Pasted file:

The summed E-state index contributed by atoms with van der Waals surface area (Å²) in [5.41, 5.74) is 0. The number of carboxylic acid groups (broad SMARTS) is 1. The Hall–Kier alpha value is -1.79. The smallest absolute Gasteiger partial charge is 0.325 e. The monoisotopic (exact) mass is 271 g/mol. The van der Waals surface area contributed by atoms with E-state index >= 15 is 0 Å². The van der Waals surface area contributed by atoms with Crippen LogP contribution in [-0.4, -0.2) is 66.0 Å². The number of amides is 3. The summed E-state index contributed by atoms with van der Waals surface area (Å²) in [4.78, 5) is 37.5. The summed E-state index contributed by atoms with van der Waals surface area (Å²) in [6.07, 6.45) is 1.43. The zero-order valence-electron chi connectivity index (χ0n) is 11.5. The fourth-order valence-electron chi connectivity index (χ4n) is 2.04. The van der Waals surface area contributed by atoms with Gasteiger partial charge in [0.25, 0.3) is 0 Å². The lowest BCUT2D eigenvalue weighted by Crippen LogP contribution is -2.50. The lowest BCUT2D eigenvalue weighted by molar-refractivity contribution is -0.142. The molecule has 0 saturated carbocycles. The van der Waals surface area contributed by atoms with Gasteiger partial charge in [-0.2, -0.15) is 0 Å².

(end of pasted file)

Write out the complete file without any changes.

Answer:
The summed E-state index contributed by atoms with van der Waals surface area (Å²) in [5.41, 5.74) is 0. The number of carboxylic acid groups (broad SMARTS) is 1. The Hall–Kier alpha value is -1.79. The smallest absolute Gasteiger partial charge is 0.325 e. The monoisotopic (exact) mass is 271 g/mol. The van der Waals surface area contributed by atoms with E-state index >= 15 is 0 Å². The van der Waals surface area contributed by atoms with Crippen LogP contribution in [-0.4, -0.2) is 66.0 Å². The number of amides is 3. The summed E-state index contributed by atoms with van der Waals surface area (Å²) in [4.78, 5) is 37.5. The summed E-state index contributed by atoms with van der Waals surface area (Å²) in [6.07, 6.45) is 1.43. The zero-order valence-electron chi connectivity index (χ0n) is 11.5. The fourth-order valence-electron chi connectivity index (χ4n) is 2.04. The van der Waals surface area contributed by atoms with Gasteiger partial charge in [0.25, 0.3) is 0 Å². The lowest BCUT2D eigenvalue weighted by Crippen LogP contribution is -2.50. The lowest BCUT2D eigenvalue weighted by molar-refractivity contribution is -0.142. The molecule has 0 saturated carbocycles. The van der Waals surface area contributed by atoms with Gasteiger partial charge in [-0.2, -0.15) is 0 Å².